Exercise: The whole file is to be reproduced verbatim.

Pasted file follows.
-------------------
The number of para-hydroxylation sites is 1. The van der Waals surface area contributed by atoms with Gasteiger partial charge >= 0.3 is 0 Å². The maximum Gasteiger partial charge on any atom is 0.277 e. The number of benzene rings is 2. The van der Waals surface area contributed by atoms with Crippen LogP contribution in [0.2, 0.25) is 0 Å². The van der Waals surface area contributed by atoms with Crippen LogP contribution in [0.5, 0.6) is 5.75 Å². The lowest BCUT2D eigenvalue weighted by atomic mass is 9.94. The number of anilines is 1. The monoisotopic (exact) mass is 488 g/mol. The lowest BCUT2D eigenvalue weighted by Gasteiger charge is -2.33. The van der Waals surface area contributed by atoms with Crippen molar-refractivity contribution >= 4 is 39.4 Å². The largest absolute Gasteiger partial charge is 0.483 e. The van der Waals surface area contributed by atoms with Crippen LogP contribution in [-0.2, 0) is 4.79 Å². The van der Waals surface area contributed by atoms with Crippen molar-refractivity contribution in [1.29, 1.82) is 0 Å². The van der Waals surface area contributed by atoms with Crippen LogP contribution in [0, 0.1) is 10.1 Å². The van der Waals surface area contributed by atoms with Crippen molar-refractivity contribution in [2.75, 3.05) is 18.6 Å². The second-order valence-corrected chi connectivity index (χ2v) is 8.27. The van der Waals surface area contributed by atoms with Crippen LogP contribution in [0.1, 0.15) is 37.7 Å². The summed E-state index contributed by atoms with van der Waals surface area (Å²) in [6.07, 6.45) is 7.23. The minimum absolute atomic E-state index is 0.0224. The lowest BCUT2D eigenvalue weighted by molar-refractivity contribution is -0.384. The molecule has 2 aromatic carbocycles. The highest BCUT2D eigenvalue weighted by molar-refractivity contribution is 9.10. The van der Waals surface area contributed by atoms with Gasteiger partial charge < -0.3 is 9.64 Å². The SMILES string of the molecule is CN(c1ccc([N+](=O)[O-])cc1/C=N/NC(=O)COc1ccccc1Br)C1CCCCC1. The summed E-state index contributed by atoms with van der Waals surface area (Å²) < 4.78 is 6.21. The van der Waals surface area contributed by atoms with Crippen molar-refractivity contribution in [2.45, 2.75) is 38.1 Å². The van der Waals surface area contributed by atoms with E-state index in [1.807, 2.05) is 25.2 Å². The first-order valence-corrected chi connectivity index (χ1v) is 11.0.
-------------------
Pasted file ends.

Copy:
The number of para-hydroxylation sites is 1. The van der Waals surface area contributed by atoms with Gasteiger partial charge >= 0.3 is 0 Å². The maximum Gasteiger partial charge on any atom is 0.277 e. The number of benzene rings is 2. The van der Waals surface area contributed by atoms with Crippen LogP contribution in [0.2, 0.25) is 0 Å². The van der Waals surface area contributed by atoms with Crippen LogP contribution in [0.5, 0.6) is 5.75 Å². The lowest BCUT2D eigenvalue weighted by atomic mass is 9.94. The number of anilines is 1. The monoisotopic (exact) mass is 488 g/mol. The lowest BCUT2D eigenvalue weighted by Gasteiger charge is -2.33. The van der Waals surface area contributed by atoms with Crippen molar-refractivity contribution >= 4 is 39.4 Å². The largest absolute Gasteiger partial charge is 0.483 e. The van der Waals surface area contributed by atoms with Crippen LogP contribution in [-0.2, 0) is 4.79 Å². The van der Waals surface area contributed by atoms with Crippen molar-refractivity contribution in [1.29, 1.82) is 0 Å². The van der Waals surface area contributed by atoms with Crippen LogP contribution in [0, 0.1) is 10.1 Å². The van der Waals surface area contributed by atoms with Crippen molar-refractivity contribution in [2.75, 3.05) is 18.6 Å². The second-order valence-corrected chi connectivity index (χ2v) is 8.27. The van der Waals surface area contributed by atoms with Crippen LogP contribution in [0.1, 0.15) is 37.7 Å². The summed E-state index contributed by atoms with van der Waals surface area (Å²) in [6.07, 6.45) is 7.23. The minimum absolute atomic E-state index is 0.0224. The lowest BCUT2D eigenvalue weighted by molar-refractivity contribution is -0.384. The molecule has 2 aromatic carbocycles. The highest BCUT2D eigenvalue weighted by molar-refractivity contribution is 9.10. The van der Waals surface area contributed by atoms with Gasteiger partial charge < -0.3 is 9.64 Å². The SMILES string of the molecule is CN(c1ccc([N+](=O)[O-])cc1/C=N/NC(=O)COc1ccccc1Br)C1CCCCC1. The summed E-state index contributed by atoms with van der Waals surface area (Å²) < 4.78 is 6.21. The van der Waals surface area contributed by atoms with Crippen molar-refractivity contribution in [2.45, 2.75) is 38.1 Å². The van der Waals surface area contributed by atoms with E-state index in [1.807, 2.05) is 25.2 Å². The first-order valence-corrected chi connectivity index (χ1v) is 11.0.